AARP Poll: Economy is Top Issue for Montana Voters Age 50+ — Most Say Country on Wrong Track

Posted on 09/15/20 by Dena Bunis

chart showing that in the montana senate contest forty nine percent of voters support democrat steve bullock and forty eight percent support republican steve daines

Jobs and the economy is the most important issue for Montana voters age 50 and older when deciding which U.S. Senate candidate to support, followed by Social Security and health care, according to a new AARP poll that shows older Americans could decide the 2020 elections.

The full results of the AARP poll, released Tuesday, show that 60 percent of voters 50-plus believe the country is on the wrong track, while 33 percent say it is moving in the right direction.

Eighty-four percent say jobs and the economy and Social Security are their top issues, followied by 79 percent who cite health care. Older voters worry most about prices rising faster than their incomes (57 percent), having health expenses they can’t afford (54 percent) and having to pay too much in taxes (58 percent).

Montana voters 50-plus are more likely to vote for a candidate who supports protecting Medicare from cuts and ensuring America’s seniors get the health care they need (93 percent), allowing Medicare to negotiate with drug companies for lower prices (89 percent) and protecting Social Security from cuts (86 percent).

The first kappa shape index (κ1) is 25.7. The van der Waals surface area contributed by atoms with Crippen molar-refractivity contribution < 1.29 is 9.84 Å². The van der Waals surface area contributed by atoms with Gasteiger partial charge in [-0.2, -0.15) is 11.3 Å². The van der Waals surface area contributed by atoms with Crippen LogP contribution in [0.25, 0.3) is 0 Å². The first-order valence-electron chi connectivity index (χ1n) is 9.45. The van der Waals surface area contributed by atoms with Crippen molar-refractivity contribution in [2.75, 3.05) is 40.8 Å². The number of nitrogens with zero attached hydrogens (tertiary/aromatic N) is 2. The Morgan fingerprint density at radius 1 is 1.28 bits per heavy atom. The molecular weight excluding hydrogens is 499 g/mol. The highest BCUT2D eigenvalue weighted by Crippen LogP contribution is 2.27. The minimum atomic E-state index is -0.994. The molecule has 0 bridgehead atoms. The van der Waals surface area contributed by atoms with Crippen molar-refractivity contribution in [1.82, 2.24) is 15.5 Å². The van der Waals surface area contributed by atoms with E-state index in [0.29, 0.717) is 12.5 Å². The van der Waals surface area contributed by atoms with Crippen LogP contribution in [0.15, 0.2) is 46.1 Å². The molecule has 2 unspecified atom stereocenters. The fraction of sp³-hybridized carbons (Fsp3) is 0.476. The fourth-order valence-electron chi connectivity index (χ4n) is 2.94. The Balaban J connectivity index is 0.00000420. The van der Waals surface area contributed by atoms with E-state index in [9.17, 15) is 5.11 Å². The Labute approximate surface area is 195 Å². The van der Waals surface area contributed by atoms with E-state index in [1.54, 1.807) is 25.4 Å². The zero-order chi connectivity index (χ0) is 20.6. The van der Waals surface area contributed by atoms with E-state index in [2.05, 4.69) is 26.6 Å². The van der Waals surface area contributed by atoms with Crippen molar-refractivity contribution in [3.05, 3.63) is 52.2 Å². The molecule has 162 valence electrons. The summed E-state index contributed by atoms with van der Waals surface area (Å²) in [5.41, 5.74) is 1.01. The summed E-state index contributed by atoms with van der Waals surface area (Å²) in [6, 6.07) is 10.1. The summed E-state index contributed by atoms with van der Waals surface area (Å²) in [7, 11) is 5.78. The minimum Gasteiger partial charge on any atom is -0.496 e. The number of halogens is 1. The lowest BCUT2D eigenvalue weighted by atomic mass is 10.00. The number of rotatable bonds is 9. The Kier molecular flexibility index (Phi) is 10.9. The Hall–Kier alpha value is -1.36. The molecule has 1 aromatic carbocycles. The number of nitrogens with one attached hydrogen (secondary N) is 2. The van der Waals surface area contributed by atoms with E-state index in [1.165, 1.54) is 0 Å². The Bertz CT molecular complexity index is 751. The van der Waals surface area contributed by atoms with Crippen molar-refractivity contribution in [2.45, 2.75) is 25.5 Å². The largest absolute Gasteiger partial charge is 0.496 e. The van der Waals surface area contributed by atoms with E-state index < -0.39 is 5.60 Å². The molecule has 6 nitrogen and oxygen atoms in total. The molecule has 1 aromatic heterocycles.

These results show that, despite the strong partisan divisions in the county, “there are some foundational programs that cut across these divisions — notably Social Security and Medicare,” says John Hishta, AARP senior vice president for campaigns. “These are areas that 50-plus voters care deeply about, no matter where they stand. And it shows that the candidates should be addressing those issues with these voters.”

Other key findings of the poll:

  • Montana voters 50-plus are more likely to vote for a candidate who supports protecting Medicare from cuts and ensuring America’s seniors get the health care they need (85 percent), allowing Medicare to negotiate with drug companies for lower prices (87 percent) and protecting Social Security from benefit cuts (85 percent).
  • A majority are more likely to vote for a candidate who is focused on maintaining law and order and preventing looting and rioting in America’s cities (53 percent) than one who is focused on increasing racial justice and reducing police violence against unarmed African Americans (37 percent).
  • Voters are split over whether they are concerned (50 percent) that an expansion of mail-in ballots will lead to voter fraud compared with those who are not concerned (49 percent).
  • More Montana voters 50-plus are likely to vote for a candidate who is focused on rebuilding the economy by reopening businesses and getting people back to work (49 percent) than those who want a candidate focused on keeping families healthy and reducing the spread of coronavirus in their community (45 percent).
  • Forty-six percent say they or someone in their household know someone who has contracted the coronavirus.